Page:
Capillary "Kinking" Theory06/17

Understanding the principles of the “Capillary Kinking Phenomenon” will help you reach your maximum walk- pace potential

Below you will find a detailed presentation explaining the principles of this extremely relevant phenomenon

When the skeletal muscles in your legs contract during walking, they “kink” the surrounding-microscopic capillaries and actually stop the blood flow in these tiny-channeled blood vessels, Figure 1. This crimping maneuver prevents the blood flow from reaching the adjacent muscle fibers, depriving them of their normal blood flow. Therefore, during the time your muscle fibers are contracted, they do not receive the oxygen and glucose necessary to continue their contractions. Moreover, this crimping maneuver causes lactic acid, CO2 , and heat to accumulate within the muscle fibers, producing pain. And when the pain becomes intolerable, you have to terminate your walking-muscle contractions because you have reached a state of fatigue.

Capillary "Kinking" Phenomenon

Figure 1: This rendering shows the relaxed fiber and the “unkinked” capillary on the left, and the contracted fiber and the “kinked” capillary on the right.

Capillary "Kinking" During Walking

Figure 2: This rendering shows contracted fiber and the “kinked” capillary in the left support leg, and the relaxed fiber and the “unkinked” capillary in the right relaxed leg.

As the extended left leg strikes the ground, the muscles in that leg contract, “kink” the capillaries surrounding the adjacent muscle fibers, and occlude the blood flow in that respective muscle-fiber.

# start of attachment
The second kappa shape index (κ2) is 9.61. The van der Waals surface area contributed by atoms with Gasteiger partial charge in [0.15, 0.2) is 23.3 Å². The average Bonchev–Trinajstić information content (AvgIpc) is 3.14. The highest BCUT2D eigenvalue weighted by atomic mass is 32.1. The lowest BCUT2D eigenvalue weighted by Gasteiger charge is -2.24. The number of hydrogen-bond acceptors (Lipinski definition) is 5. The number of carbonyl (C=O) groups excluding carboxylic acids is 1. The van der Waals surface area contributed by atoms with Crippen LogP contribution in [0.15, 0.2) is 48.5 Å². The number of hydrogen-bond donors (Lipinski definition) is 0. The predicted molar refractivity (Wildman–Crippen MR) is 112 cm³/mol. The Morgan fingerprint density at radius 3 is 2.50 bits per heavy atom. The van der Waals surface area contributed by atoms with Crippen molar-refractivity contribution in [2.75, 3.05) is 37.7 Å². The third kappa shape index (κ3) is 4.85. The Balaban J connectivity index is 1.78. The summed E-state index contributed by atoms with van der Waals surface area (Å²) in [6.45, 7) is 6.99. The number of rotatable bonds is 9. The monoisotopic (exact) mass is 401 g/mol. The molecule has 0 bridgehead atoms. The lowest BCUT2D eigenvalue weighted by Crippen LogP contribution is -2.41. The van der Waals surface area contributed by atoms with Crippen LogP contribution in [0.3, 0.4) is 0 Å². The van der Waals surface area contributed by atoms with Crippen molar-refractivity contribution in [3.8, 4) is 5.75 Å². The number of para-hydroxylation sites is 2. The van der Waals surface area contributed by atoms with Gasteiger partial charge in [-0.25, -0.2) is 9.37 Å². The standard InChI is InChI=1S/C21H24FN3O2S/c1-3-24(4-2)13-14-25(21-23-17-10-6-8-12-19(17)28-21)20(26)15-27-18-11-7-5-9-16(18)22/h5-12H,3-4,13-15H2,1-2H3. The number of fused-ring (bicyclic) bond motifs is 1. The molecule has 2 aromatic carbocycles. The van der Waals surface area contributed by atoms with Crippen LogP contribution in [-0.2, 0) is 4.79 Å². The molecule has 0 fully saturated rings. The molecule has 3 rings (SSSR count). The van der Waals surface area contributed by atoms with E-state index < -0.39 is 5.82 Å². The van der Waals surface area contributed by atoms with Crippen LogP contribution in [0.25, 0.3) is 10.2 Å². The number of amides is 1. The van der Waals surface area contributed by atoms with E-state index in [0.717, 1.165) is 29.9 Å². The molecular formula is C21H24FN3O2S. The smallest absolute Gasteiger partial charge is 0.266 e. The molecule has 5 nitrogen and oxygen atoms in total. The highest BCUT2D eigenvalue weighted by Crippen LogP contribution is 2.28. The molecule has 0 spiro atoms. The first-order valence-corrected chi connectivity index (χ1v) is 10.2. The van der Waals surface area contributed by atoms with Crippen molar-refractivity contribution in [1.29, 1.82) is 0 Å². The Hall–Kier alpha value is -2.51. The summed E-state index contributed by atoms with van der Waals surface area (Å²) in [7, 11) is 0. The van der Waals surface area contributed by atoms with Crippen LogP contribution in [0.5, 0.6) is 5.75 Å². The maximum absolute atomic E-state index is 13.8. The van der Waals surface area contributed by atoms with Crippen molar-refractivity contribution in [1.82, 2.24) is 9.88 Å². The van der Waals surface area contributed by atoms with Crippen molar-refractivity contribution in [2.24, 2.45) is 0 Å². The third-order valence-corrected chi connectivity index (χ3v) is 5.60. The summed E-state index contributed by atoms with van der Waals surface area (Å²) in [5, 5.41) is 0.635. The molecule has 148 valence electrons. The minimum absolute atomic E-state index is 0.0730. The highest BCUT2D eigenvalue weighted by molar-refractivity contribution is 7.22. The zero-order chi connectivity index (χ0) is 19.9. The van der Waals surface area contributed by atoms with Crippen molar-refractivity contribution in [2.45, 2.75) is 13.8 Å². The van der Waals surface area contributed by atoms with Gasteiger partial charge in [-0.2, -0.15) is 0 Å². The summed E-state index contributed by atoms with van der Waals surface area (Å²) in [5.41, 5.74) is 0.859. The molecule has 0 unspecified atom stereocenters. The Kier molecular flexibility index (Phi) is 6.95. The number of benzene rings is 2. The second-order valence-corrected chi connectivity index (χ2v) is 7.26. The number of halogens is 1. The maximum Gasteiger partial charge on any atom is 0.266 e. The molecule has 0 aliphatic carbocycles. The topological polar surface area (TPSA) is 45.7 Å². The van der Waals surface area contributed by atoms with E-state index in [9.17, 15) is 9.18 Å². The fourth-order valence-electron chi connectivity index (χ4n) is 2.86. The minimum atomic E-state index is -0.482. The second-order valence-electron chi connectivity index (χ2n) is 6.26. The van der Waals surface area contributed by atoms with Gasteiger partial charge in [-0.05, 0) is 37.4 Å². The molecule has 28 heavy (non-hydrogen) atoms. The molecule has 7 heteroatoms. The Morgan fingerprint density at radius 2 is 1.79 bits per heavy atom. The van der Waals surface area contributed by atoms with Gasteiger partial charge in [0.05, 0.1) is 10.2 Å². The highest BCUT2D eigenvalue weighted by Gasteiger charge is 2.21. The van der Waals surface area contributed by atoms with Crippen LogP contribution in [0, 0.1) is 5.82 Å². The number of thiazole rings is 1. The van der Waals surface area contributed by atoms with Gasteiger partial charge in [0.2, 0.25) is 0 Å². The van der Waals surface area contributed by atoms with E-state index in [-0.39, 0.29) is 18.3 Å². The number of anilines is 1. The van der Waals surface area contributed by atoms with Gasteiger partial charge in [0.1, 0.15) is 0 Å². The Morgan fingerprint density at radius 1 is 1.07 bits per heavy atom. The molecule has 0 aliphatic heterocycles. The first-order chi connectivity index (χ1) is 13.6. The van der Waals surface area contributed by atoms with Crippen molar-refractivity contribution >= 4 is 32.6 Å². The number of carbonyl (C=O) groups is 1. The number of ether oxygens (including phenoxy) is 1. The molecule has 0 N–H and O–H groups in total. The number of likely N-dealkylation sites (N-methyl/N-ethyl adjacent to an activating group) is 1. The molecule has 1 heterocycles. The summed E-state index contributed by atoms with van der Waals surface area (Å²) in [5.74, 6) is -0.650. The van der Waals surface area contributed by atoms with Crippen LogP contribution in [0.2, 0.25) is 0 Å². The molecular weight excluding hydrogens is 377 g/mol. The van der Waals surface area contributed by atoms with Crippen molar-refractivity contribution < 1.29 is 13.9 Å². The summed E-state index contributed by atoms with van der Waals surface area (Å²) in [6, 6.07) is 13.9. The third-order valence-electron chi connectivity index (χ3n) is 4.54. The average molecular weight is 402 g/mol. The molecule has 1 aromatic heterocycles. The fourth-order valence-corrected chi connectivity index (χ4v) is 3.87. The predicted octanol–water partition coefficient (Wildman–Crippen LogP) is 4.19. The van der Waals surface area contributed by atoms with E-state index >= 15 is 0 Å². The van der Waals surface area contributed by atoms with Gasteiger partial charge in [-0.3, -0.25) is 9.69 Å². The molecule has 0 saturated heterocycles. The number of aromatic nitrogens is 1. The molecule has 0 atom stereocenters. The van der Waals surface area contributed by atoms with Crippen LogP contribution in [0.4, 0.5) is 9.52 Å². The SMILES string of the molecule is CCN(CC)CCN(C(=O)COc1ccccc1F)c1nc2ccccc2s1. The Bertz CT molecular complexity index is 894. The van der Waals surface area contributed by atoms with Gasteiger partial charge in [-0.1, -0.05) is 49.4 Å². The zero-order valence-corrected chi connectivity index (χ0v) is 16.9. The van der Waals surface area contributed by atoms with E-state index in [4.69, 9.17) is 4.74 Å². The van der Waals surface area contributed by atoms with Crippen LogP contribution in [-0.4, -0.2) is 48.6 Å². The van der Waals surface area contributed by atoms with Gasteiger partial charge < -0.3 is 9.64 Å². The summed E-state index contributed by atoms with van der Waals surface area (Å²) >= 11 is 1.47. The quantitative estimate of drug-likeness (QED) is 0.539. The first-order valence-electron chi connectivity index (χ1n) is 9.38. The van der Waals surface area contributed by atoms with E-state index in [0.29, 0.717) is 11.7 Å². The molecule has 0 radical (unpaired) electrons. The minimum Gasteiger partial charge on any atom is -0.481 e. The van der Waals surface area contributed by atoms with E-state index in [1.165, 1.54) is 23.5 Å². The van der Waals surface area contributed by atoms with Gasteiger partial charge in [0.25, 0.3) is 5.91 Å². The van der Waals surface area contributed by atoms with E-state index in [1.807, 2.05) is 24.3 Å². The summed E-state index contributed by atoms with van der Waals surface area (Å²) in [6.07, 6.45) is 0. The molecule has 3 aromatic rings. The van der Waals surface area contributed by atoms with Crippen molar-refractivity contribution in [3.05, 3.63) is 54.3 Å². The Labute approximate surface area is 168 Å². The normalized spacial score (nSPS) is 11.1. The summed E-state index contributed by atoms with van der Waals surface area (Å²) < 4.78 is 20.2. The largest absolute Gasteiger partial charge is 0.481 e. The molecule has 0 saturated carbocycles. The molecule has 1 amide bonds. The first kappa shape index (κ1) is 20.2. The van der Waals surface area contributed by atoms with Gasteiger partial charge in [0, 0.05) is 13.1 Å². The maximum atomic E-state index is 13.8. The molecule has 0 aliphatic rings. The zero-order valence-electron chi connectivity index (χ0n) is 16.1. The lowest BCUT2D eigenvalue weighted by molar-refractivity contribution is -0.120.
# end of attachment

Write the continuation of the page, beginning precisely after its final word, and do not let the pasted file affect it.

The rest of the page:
Contrarily, in the flexed leg, wherein the relaxed musculature does not cause a “kinking” of the capillaries, the blood vessels remain open, enabling the blood to flow freely, in and out of the relaxed muscle Fibers ‒ thus making possible the transport of the oxygen and glucose needed to provide the energy for contraction and the removal of the fatigue products such as lactic acid, CO2, and heat.

Now it becomes clear, the faster you walk, the shorter is the time your relaxed leg is able to transport the energy-producing nutrients needed for the continuation of walking-muscle contractions and the washing out of their fatigue products ‒hence the sooner you fatigue.

This is referred to as an anaerobic walking pace (without oxygen). That is to say, you are walking so fast you are not able to supply the oxygen needed to prevent performance fatigue. In this regard, your ideal training walk-pace would be to walk at an aerobic pace (with oxygen). In other words, walk slow enough to allow time for the blood flow in the muscles of your relaxed leg to transfer enough nutrients and wash away enough fatigue products to prevent the onset of performance-limiting fatigue. This walk-pace may be defined as “indefatigable.” This is how you are able to walk extremely long distances such as a marathon (26.2 miles) without experiencing terminating, cardiovascular fatigue.


Slow your performance pace and avoid the premature onset of fatigue

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